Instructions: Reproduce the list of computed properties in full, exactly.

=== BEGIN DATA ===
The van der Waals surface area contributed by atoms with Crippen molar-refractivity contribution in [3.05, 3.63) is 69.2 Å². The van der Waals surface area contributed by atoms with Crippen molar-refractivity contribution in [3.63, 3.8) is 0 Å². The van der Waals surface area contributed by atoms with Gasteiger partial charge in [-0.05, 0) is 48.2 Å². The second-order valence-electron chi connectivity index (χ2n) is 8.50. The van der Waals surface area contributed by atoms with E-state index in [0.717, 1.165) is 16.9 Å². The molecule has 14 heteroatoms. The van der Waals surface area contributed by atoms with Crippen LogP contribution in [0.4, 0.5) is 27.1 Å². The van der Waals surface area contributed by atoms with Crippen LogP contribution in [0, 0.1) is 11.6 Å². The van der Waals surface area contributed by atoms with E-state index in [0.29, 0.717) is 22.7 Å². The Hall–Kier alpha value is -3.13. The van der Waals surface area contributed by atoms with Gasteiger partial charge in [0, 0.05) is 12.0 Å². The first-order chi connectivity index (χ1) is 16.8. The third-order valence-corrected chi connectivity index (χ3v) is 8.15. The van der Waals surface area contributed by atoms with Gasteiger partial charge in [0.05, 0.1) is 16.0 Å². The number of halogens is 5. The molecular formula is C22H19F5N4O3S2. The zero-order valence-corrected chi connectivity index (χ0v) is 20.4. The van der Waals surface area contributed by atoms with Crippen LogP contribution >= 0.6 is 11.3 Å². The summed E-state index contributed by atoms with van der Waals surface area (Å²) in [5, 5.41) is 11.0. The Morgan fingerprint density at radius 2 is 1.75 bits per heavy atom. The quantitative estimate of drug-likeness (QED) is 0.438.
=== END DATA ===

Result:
The van der Waals surface area contributed by atoms with Crippen molar-refractivity contribution in [3.05, 3.63) is 69.2 Å². The van der Waals surface area contributed by atoms with Crippen molar-refractivity contribution in [3.63, 3.8) is 0 Å². The van der Waals surface area contributed by atoms with Gasteiger partial charge in [-0.05, 0) is 48.2 Å². The second-order valence-electron chi connectivity index (χ2n) is 8.50. The van der Waals surface area contributed by atoms with E-state index in [0.717, 1.165) is 16.9 Å². The molecule has 14 heteroatoms. The van der Waals surface area contributed by atoms with Crippen LogP contribution in [0.4, 0.5) is 27.1 Å². The van der Waals surface area contributed by atoms with Crippen LogP contribution in [0, 0.1) is 11.6 Å². The van der Waals surface area contributed by atoms with E-state index in [0.29, 0.717) is 22.7 Å². The Hall–Kier alpha value is -3.13. The van der Waals surface area contributed by atoms with Gasteiger partial charge in [0, 0.05) is 12.0 Å². The first-order chi connectivity index (χ1) is 16.8. The third-order valence-corrected chi connectivity index (χ3v) is 8.15. The van der Waals surface area contributed by atoms with Gasteiger partial charge in [0.05, 0.1) is 16.0 Å². The number of halogens is 5. The molecular formula is C22H19F5N4O3S2. The zero-order valence-corrected chi connectivity index (χ0v) is 20.4. The van der Waals surface area contributed by atoms with Crippen LogP contribution >= 0.6 is 11.3 Å². The summed E-state index contributed by atoms with van der Waals surface area (Å²) in [5, 5.41) is 11.0. The Morgan fingerprint density at radius 2 is 1.75 bits per heavy atom. The quantitative estimate of drug-likeness (QED) is 0.438.